Choosing new interior paint for your home is often an exciting prospect – until you get to the store and have to pick the perfect color from a seemingly infinite number of options. How do you know which one is right for you? One way to narrow your search is to choose the type of paint finish you’d prefer first.
The type of finish you pick can affect how long the paint itself lasts. The primary rule to follow when choosing paint finish types is “the greater the shine, the more durable the finish.” From matte paint with no shine to high-gloss, high-shine finishes, each type of interior paint finish has a specific job and decorative purpose you should consider before making your final decision.
Types of Paint Finishes
Use this guide from the experts at ServiceMaster Clean® to take the guesswork out of choosing between different types of house paint finishes and find your perfect match.
Matte or Flat Finishes
A matte or flat paint finish offers the most coverage because it has the most pigment. The increased coverage can save you time and money in the painting process since you need less paint to achieve its full effect. Both matte and flat finishes soak up more light than they reflect, but a matte finish will be slightly more reflective than a flat finish. Grime can be tougher to remove, so you’ll have to be more careful while cleaning matte or flat walls to avoid stripping the paint.
When to use: With lower durability, matte and flat finishes are recommended for walls and rooms that won’t be disturbed by children or pets, such as offices, studies, master bedrooms and ceilings.
Satin finishes look velvety and have a luster that is both durable and easy to keep clean – a good choice for highly trafficked rooms and areas. Touch-ups can be trickier, since the luster in the paint reveals brush strokes and roller flaws if applied incorrectly. The shine of satin enamel can be used to complement or enhance other decorative features, like carpeting or artwork.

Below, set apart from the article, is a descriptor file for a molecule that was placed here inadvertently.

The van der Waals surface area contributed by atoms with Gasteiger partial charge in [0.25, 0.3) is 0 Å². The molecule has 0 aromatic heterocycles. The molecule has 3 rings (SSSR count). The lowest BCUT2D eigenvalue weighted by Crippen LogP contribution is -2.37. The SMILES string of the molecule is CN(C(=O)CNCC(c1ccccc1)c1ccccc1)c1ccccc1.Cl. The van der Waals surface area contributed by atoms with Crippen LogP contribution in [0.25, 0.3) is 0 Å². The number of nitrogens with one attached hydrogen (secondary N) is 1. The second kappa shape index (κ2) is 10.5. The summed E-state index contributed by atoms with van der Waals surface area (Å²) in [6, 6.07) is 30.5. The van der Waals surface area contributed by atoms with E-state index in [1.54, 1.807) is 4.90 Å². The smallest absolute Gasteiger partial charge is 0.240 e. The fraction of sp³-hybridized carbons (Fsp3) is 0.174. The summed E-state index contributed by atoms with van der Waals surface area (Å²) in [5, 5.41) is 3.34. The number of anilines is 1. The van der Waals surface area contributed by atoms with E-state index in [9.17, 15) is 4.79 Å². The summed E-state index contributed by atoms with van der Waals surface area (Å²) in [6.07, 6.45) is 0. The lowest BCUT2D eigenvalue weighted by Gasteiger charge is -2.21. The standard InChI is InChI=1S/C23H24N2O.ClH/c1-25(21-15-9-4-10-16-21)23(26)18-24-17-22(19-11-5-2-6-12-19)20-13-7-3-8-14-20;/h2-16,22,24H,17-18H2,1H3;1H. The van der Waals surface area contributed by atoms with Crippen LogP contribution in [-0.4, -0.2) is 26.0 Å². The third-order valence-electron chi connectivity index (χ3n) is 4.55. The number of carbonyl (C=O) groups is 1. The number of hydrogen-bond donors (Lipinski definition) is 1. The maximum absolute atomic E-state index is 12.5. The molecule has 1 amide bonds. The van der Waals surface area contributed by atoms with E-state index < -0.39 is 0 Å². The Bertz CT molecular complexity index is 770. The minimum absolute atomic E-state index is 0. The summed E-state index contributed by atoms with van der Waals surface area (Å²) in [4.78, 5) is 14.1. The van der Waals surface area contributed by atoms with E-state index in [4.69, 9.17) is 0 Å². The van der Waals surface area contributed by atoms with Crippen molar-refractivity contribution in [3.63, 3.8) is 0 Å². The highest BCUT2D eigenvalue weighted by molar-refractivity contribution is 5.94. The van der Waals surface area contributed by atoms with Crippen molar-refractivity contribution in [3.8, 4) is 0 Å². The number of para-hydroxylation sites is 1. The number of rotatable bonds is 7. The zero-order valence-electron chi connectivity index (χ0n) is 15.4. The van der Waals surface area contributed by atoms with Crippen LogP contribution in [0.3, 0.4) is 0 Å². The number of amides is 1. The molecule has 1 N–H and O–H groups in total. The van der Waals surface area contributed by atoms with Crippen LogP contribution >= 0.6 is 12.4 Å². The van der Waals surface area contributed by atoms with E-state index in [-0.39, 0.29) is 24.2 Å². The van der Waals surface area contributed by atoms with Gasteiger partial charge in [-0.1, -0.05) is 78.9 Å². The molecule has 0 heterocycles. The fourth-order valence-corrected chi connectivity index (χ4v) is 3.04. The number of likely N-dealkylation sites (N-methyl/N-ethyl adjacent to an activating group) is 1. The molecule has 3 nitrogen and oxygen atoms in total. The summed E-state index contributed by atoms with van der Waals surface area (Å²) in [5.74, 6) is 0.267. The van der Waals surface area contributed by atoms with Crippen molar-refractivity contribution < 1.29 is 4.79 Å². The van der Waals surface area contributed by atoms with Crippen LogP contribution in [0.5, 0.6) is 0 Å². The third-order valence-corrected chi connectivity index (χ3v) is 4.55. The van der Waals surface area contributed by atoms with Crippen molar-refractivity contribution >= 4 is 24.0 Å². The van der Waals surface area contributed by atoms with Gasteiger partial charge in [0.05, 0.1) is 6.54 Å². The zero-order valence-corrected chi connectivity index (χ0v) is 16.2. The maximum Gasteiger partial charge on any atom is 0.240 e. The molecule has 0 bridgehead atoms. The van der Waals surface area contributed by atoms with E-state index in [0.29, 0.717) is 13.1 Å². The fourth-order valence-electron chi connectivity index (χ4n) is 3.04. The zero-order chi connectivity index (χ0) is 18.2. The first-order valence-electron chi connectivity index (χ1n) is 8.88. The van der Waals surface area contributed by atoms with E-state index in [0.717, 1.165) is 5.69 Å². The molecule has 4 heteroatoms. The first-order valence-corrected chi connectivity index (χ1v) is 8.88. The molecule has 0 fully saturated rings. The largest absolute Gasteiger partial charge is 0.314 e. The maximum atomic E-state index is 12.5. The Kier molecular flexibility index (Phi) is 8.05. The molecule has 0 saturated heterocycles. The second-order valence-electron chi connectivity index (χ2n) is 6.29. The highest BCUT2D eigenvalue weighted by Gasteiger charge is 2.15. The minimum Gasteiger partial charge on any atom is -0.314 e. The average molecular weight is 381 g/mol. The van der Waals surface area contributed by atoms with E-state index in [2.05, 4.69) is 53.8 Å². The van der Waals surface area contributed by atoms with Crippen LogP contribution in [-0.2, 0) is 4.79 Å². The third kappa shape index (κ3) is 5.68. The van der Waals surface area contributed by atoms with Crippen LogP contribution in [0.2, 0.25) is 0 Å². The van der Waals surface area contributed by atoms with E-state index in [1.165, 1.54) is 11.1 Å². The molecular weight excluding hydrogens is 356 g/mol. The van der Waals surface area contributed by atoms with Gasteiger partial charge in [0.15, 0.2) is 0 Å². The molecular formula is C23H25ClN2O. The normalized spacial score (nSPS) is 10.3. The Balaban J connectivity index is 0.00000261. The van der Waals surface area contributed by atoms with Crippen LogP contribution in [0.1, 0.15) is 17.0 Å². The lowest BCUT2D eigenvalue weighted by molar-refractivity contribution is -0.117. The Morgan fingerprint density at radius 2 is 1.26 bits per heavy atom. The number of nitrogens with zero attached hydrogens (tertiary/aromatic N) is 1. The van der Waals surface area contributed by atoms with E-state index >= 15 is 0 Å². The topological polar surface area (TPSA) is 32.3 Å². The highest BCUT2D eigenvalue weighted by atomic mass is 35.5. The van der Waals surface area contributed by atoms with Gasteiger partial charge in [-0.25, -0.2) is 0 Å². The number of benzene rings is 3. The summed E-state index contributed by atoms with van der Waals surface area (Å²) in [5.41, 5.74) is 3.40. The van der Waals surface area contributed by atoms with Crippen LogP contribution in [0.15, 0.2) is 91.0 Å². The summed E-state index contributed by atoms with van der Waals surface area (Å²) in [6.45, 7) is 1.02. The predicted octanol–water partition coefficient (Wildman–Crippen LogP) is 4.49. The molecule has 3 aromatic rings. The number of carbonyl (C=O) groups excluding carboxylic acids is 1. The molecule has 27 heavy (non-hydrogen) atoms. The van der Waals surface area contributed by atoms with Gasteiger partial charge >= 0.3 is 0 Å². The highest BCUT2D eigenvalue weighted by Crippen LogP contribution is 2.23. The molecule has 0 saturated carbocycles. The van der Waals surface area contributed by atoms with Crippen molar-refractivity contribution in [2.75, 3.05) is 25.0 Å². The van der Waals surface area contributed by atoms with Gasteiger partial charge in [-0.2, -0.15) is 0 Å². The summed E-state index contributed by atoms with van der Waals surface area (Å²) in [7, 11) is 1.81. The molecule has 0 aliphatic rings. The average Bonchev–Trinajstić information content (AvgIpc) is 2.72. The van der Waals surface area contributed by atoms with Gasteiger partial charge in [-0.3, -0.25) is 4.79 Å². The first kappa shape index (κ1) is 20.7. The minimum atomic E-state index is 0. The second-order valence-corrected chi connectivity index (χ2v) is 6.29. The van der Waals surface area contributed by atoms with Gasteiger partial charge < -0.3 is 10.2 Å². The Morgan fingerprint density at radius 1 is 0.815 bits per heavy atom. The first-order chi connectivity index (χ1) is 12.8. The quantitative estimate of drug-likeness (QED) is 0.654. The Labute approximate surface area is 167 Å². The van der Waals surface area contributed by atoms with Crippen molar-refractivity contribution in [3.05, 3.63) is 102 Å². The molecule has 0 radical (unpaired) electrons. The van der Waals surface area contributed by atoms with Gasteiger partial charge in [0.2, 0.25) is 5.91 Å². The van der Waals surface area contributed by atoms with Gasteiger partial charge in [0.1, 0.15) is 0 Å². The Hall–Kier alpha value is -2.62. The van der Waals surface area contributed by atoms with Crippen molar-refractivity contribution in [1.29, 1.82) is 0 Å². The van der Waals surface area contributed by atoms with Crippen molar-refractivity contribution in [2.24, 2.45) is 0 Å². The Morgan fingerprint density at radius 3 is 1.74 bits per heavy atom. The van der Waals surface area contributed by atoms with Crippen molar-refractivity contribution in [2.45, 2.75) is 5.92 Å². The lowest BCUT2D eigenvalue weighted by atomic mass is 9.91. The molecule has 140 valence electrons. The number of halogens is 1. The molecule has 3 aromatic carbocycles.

When to use: Satin is ideal for hallways, foyers, kids’ bedrooms and family rooms due to its higher durability.
Eggshell is the middle ground between matte and satin paint finishes in terms of durability. These paint finishes have a little luster but essentially offer a flat effect similar to a chicken’s eggshell. Eggshell enamels are great at covering imperfections and work well in areas that don’t see many scuffs or bumps.
When to use: Eggshell enamel is recommended for living rooms and dining areas that see a moderate amount of activity.
High-gloss is undoubtedly the easiest kind of paint finish to clean and the most durable. As the name implies, high-gloss enamels result in a reflective, ultra-shiny surface. The amount of shine these finishes produce highlights every imperfection on a painted surface, making them a poor choice for interior walls. Application of high-gloss enamel also requires the most prep work.
When to use: As the most durable finish, high-gloss is only recommended for indoor use in small areas that get touched all the time, like trims, doors and cabinets.
A step down from high-gloss enamel but still highly durable, semi-gloss paint finishes are best used in areas of the home that are susceptible to grease stains, drips and moisture. Unlike high-gloss, a semi-gloss enamel finish can be used to cover walls, especially in areas that see a fair amount of abuse.
When to use: Semi-gloss paints are durable and easy to clean, making them ideal for areas of the home that see moisture, grease or lots of activity, including bathrooms, kitchens, playrooms and mudrooms.
Deciding on the right type of interior paint finish for each room you plan to refresh before picking the color can make it easier to find a paint that looks good and will last. Once you have the paint down, read our tips on how to choose the best carpet colors for your home and put the finishing touches on any room you’re remodeling.